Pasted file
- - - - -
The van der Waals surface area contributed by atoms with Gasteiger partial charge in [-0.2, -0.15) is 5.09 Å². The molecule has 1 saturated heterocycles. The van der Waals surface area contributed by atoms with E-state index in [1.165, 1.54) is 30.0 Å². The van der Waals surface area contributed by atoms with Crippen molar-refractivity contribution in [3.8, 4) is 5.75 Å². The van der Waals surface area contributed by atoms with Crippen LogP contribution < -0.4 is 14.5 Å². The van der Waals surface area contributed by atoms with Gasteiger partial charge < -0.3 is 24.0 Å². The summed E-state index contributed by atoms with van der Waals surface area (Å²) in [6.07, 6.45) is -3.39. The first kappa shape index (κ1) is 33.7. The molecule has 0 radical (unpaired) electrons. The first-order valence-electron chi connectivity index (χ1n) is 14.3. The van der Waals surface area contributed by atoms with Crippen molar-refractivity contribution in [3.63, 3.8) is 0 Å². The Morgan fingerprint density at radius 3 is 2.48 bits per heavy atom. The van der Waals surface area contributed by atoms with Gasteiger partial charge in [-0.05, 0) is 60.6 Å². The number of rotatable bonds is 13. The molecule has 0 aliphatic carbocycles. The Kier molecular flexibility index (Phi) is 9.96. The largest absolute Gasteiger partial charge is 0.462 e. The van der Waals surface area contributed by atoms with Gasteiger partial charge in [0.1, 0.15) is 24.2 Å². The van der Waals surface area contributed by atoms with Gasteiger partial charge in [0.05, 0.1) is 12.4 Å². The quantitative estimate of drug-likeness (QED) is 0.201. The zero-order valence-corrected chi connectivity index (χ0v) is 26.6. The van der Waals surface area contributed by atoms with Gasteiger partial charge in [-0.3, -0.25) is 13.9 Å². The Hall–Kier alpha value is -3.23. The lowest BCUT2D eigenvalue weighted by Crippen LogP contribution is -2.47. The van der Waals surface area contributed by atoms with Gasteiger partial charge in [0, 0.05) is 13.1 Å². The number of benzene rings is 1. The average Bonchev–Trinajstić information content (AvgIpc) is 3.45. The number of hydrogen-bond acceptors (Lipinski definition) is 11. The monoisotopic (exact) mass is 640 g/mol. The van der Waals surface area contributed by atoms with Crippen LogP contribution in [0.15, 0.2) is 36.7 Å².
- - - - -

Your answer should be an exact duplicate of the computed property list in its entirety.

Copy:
The van der Waals surface area contributed by atoms with Gasteiger partial charge in [-0.2, -0.15) is 5.09 Å². The molecule has 1 saturated heterocycles. The van der Waals surface area contributed by atoms with E-state index in [1.165, 1.54) is 30.0 Å². The van der Waals surface area contributed by atoms with Crippen molar-refractivity contribution in [3.8, 4) is 5.75 Å². The van der Waals surface area contributed by atoms with Crippen LogP contribution < -0.4 is 14.5 Å². The van der Waals surface area contributed by atoms with Gasteiger partial charge < -0.3 is 24.0 Å². The summed E-state index contributed by atoms with van der Waals surface area (Å²) in [6.07, 6.45) is -3.39. The first kappa shape index (κ1) is 33.7. The molecule has 0 radical (unpaired) electrons. The first-order valence-electron chi connectivity index (χ1n) is 14.3. The van der Waals surface area contributed by atoms with Crippen molar-refractivity contribution in [3.63, 3.8) is 0 Å². The Morgan fingerprint density at radius 3 is 2.48 bits per heavy atom. The van der Waals surface area contributed by atoms with Gasteiger partial charge in [-0.05, 0) is 60.6 Å². The number of rotatable bonds is 13. The molecule has 0 aliphatic carbocycles. The Kier molecular flexibility index (Phi) is 9.96. The largest absolute Gasteiger partial charge is 0.462 e. The van der Waals surface area contributed by atoms with Gasteiger partial charge in [0.1, 0.15) is 24.2 Å². The van der Waals surface area contributed by atoms with Gasteiger partial charge in [0.05, 0.1) is 12.4 Å². The quantitative estimate of drug-likeness (QED) is 0.201. The zero-order valence-corrected chi connectivity index (χ0v) is 26.6. The van der Waals surface area contributed by atoms with Gasteiger partial charge in [-0.3, -0.25) is 13.9 Å². The Hall–Kier alpha value is -3.23. The lowest BCUT2D eigenvalue weighted by Crippen LogP contribution is -2.47. The van der Waals surface area contributed by atoms with Gasteiger partial charge in [0, 0.05) is 13.1 Å². The number of benzene rings is 1. The average Bonchev–Trinajstić information content (AvgIpc) is 3.45. The number of hydrogen-bond acceptors (Lipinski definition) is 11. The monoisotopic (exact) mass is 640 g/mol. The van der Waals surface area contributed by atoms with Crippen LogP contribution in [0.15, 0.2) is 36.7 Å².